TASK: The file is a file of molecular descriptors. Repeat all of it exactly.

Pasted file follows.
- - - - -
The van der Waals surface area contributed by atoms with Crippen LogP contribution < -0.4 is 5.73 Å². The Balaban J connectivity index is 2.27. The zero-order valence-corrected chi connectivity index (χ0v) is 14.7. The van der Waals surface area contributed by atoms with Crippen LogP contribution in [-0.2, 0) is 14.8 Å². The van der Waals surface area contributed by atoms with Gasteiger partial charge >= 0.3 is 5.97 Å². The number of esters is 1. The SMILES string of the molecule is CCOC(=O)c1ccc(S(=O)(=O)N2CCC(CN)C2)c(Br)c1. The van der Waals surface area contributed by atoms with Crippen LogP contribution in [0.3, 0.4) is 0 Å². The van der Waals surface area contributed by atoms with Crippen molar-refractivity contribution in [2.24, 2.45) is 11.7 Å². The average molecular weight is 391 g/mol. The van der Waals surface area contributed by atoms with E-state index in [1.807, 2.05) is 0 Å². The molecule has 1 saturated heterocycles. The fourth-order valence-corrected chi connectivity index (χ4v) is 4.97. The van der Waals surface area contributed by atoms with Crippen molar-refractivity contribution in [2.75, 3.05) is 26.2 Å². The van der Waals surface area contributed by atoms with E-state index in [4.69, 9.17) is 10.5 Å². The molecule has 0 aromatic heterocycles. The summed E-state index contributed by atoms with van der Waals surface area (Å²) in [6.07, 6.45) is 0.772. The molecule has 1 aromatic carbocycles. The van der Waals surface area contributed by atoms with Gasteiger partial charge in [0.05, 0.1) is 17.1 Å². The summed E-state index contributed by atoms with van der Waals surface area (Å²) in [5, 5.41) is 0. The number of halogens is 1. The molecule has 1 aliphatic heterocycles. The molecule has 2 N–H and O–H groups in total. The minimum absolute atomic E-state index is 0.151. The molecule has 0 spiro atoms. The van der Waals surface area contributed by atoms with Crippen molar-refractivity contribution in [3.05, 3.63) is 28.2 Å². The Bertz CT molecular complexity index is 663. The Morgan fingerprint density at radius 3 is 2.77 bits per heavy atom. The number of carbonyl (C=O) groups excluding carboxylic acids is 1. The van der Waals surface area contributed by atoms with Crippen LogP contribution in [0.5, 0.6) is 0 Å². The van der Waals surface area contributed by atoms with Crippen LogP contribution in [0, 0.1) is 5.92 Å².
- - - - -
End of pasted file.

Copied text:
The van der Waals surface area contributed by atoms with Crippen LogP contribution < -0.4 is 5.73 Å². The Balaban J connectivity index is 2.27. The zero-order valence-corrected chi connectivity index (χ0v) is 14.7. The van der Waals surface area contributed by atoms with Crippen LogP contribution in [-0.2, 0) is 14.8 Å². The van der Waals surface area contributed by atoms with Gasteiger partial charge >= 0.3 is 5.97 Å². The number of esters is 1. The SMILES string of the molecule is CCOC(=O)c1ccc(S(=O)(=O)N2CCC(CN)C2)c(Br)c1. The van der Waals surface area contributed by atoms with Crippen LogP contribution in [0.3, 0.4) is 0 Å². The van der Waals surface area contributed by atoms with Crippen molar-refractivity contribution in [2.24, 2.45) is 11.7 Å². The average molecular weight is 391 g/mol. The van der Waals surface area contributed by atoms with E-state index in [1.807, 2.05) is 0 Å². The molecule has 1 saturated heterocycles. The fourth-order valence-corrected chi connectivity index (χ4v) is 4.97. The van der Waals surface area contributed by atoms with Crippen molar-refractivity contribution in [2.75, 3.05) is 26.2 Å². The van der Waals surface area contributed by atoms with E-state index in [4.69, 9.17) is 10.5 Å². The molecule has 0 aromatic heterocycles. The summed E-state index contributed by atoms with van der Waals surface area (Å²) in [6.07, 6.45) is 0.772. The molecule has 1 aromatic carbocycles. The van der Waals surface area contributed by atoms with Gasteiger partial charge in [0.05, 0.1) is 17.1 Å². The summed E-state index contributed by atoms with van der Waals surface area (Å²) in [5, 5.41) is 0. The number of halogens is 1. The molecule has 1 aliphatic heterocycles. The molecule has 2 N–H and O–H groups in total. The minimum absolute atomic E-state index is 0.151. The molecule has 0 spiro atoms. The van der Waals surface area contributed by atoms with Crippen molar-refractivity contribution in [3.05, 3.63) is 28.2 Å². The Bertz CT molecular complexity index is 663. The Morgan fingerprint density at radius 3 is 2.77 bits per heavy atom. The number of carbonyl (C=O) groups excluding carboxylic acids is 1. The van der Waals surface area contributed by atoms with Crippen LogP contribution in [0.5, 0.6) is 0 Å². The van der Waals surface area contributed by atoms with Crippen LogP contribution in [0, 0.1) is 5.92 Å².